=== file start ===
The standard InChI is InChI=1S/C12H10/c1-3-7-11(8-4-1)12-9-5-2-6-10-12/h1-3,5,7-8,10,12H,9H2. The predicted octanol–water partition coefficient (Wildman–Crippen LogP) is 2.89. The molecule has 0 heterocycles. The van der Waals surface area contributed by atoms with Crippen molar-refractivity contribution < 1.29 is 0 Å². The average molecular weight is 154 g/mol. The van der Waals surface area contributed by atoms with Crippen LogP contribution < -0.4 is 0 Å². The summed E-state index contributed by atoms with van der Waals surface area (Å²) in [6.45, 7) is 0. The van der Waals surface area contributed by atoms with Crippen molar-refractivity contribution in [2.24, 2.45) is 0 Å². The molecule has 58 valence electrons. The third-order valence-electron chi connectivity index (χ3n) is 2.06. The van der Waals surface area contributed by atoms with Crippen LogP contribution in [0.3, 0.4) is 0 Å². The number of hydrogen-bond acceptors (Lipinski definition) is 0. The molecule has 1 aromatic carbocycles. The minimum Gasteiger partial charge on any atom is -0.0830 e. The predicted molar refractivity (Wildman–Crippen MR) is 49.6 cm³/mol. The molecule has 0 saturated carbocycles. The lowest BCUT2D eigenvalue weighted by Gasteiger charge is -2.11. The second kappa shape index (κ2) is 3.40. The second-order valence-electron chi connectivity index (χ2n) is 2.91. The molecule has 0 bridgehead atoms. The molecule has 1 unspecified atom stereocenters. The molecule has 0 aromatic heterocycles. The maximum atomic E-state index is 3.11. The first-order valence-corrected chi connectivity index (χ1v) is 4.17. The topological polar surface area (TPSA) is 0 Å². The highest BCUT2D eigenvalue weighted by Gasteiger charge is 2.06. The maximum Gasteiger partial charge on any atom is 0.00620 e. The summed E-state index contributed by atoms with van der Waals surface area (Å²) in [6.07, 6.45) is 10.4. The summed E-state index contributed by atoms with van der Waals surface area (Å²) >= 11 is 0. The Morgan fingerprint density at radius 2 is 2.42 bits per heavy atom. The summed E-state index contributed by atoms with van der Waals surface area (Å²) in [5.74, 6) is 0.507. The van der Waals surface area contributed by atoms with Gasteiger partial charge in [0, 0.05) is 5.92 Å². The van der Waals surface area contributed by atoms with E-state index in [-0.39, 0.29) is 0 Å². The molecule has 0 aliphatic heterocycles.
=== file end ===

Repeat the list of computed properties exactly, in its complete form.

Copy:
The standard InChI is InChI=1S/C12H10/c1-3-7-11(8-4-1)12-9-5-2-6-10-12/h1-3,5,7-8,10,12H,9H2. The predicted octanol–water partition coefficient (Wildman–Crippen LogP) is 2.89. The molecule has 0 heterocycles. The van der Waals surface area contributed by atoms with Crippen molar-refractivity contribution < 1.29 is 0 Å². The average molecular weight is 154 g/mol. The van der Waals surface area contributed by atoms with Crippen LogP contribution < -0.4 is 0 Å². The summed E-state index contributed by atoms with van der Waals surface area (Å²) in [6.45, 7) is 0. The van der Waals surface area contributed by atoms with Crippen molar-refractivity contribution in [2.24, 2.45) is 0 Å². The molecule has 58 valence electrons. The third-order valence-electron chi connectivity index (χ3n) is 2.06. The van der Waals surface area contributed by atoms with Crippen LogP contribution in [0.3, 0.4) is 0 Å². The number of hydrogen-bond acceptors (Lipinski definition) is 0. The molecule has 1 aromatic carbocycles. The minimum Gasteiger partial charge on any atom is -0.0830 e. The predicted molar refractivity (Wildman–Crippen MR) is 49.6 cm³/mol. The molecule has 0 saturated carbocycles. The lowest BCUT2D eigenvalue weighted by Gasteiger charge is -2.11. The second kappa shape index (κ2) is 3.40. The second-order valence-electron chi connectivity index (χ2n) is 2.91. The molecule has 0 bridgehead atoms. The molecule has 1 unspecified atom stereocenters. The molecule has 0 aromatic heterocycles. The maximum atomic E-state index is 3.11. The first-order valence-corrected chi connectivity index (χ1v) is 4.17. The topological polar surface area (TPSA) is 0 Å². The highest BCUT2D eigenvalue weighted by Gasteiger charge is 2.06. The maximum Gasteiger partial charge on any atom is 0.00620 e. The summed E-state index contributed by atoms with van der Waals surface area (Å²) in [6.07, 6.45) is 10.4. The summed E-state index contributed by atoms with van der Waals surface area (Å²) >= 11 is 0. The Morgan fingerprint density at radius 2 is 2.42 bits per heavy atom. The summed E-state index contributed by atoms with van der Waals surface area (Å²) in [5.74, 6) is 0.507. The van der Waals surface area contributed by atoms with Gasteiger partial charge in [0, 0.05) is 5.92 Å². The van der Waals surface area contributed by atoms with E-state index in [-0.39, 0.29) is 0 Å². The molecule has 0 aliphatic heterocycles.